‘Blob’ in Canadian west will continue to shape weather for coming seasons

From unusually warm and dry in the west to a very frigid and snowy east, folks across entire North America have experienced some downright weird weather this past year.

“That blob off the west coast is an unusually large and persistent area of above-normal sea surface temperatures.that has been averaging anywhere from 2 to 4 degrees Celsius above normal over the past 1.5 years or so,” said Brett Anderson, chief meteorologist with accuweather.com.

Scientists actually began noticing something strange was brewing back in Autumn 2013 when a circular mass of water, that was about 1,000 miles across and 300 feet deep, simply wouldn’t go away as it had been expected. Now it stretches from Mexico all the way up to Alaska.  And it sure has made its presence felt across the country, especially this past winter.

“Recent studies indicate that this “blob” has been caused by a persistent area of strong high pressure over the northeast Pacific and along the West Coast.,” said Anderson.

“The impact has been a warming influence across western Canada, especially B.C. and the Yukon Territory. “

This blob was the cause of much of the extreme weather Canadians saw  this past winter right across the entire nation from British Columbia which had a surprising lack of snow, to record snowfall throughout Atlantic Canada . Places in New Brunswick for instance saw records fall seeing snowfall accumulations from individual back-to back storms as high as 70 cm.

Meanwhile south of the border, the blob has been blamed for a devastating drought across the state of California, the likes of which hasn’t been seen in a century. Conditions are so bad that state officials have implemented a 25 percent mandatory water restriction in cities, affecting some 37 million residents.

The marine ecosystem has not been spared from the blob’s effect either. Because the water temperatures experienced such drastic, long term changes, there has been fish that are following the warm waters. As a result there has been subtropical species appearing as far north as the Gulf of Alaska.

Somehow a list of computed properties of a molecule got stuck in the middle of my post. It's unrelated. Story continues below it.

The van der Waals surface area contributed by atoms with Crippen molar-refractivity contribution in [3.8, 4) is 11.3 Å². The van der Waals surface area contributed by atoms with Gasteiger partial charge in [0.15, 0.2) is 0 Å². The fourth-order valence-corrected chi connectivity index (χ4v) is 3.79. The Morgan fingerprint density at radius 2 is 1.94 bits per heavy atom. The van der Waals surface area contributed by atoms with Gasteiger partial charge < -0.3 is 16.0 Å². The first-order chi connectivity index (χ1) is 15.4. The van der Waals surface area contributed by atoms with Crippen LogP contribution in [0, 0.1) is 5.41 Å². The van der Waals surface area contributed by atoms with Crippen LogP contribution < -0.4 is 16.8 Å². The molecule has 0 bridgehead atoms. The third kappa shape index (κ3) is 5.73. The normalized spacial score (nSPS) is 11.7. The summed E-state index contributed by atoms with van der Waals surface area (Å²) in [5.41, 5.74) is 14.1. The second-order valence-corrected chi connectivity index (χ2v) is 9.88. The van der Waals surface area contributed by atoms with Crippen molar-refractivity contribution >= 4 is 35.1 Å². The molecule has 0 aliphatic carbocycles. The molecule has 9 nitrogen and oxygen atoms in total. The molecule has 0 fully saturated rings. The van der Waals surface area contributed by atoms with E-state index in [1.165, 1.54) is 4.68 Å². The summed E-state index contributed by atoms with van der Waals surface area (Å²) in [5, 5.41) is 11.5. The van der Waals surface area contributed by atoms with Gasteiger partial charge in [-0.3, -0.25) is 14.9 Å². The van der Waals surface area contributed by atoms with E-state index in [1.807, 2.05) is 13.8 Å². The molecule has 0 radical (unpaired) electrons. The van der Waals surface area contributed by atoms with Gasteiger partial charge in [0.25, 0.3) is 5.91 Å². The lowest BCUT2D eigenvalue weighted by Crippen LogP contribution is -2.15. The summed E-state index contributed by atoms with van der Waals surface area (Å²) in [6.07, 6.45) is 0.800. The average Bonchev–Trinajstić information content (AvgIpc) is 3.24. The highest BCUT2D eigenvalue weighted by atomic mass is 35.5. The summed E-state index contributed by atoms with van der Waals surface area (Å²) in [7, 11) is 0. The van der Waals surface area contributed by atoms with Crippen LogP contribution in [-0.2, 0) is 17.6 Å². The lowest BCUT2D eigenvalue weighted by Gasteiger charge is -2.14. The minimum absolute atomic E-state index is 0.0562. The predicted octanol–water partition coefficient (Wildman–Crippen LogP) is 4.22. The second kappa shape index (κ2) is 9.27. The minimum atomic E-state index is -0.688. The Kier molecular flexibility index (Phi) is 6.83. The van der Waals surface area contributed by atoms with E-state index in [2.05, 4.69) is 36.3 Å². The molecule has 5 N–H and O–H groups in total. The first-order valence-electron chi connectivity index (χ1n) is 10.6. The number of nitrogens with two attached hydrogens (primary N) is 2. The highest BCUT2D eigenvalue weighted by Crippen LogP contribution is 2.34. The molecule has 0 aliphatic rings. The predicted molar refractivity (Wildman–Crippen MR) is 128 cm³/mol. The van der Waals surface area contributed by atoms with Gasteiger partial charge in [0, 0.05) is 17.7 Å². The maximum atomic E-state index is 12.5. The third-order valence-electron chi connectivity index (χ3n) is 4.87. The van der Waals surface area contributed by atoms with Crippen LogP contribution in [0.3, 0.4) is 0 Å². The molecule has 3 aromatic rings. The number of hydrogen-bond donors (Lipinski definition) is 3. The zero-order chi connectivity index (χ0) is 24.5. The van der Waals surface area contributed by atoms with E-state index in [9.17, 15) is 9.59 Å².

And for Canada’s west coast salmon industry, youngsters of the species that are out in the ocean will encounter unusual predators and sub-optimal feeding conditions.

In addition to blocking many of the storms that bring precipitation to western Canada, which has led to an extended period of dry weather and low snow cover, this high pressure system has created calmer sea surface conditions, which has allowed the surface water to remain unusually warm, says Anderson.

During more normal weather patterns there is more wind, which causes more waves that end up mixing some of the cold water in the deeper levels of the ocean to get mixed into the warmer surface waters, resulting in lower anomalies.

So while much attention was given to the polar vortex this past winter, this west coast blob may really end up shaping our forecast for the upcoming seasons.

“If this blob persists into the upcoming winter and El Nino reaches strong strength then odds would favour above temperatures this winter for a large portion of western Canada,” explained Anderson.

There is little doubt in the scientific community that this west coast blob will probably continue to play a significant role in forecasts, but Weather Network chief meteorologist Christopher Scott points out that while this blob is important, we should be careful not to place too much emphasis on it as it is just one factor.

“The blob is simply a piece in a bigger puzzle in which the pieces are constantly changing shape,” said Scott.

“There are multiple reasons for any given storm or weather pattern.”

The El Nino Southern Oscillation is often the biggest piece of the puzzle that describes our climate.  Temperature fluctuations in the oceans, especially the Pacific, have a huge impact on global climate and weather patterns.

“The climate system is so complex that explaining ‘why’ something is the way it is comes down to a ‘chicken or egg’ question.  The weather patterns affect the oceans which in turn affect the weather, and so on,” said Scott.

“Bottom line, the blob is important, but only one factor that goes into shaping our weather.



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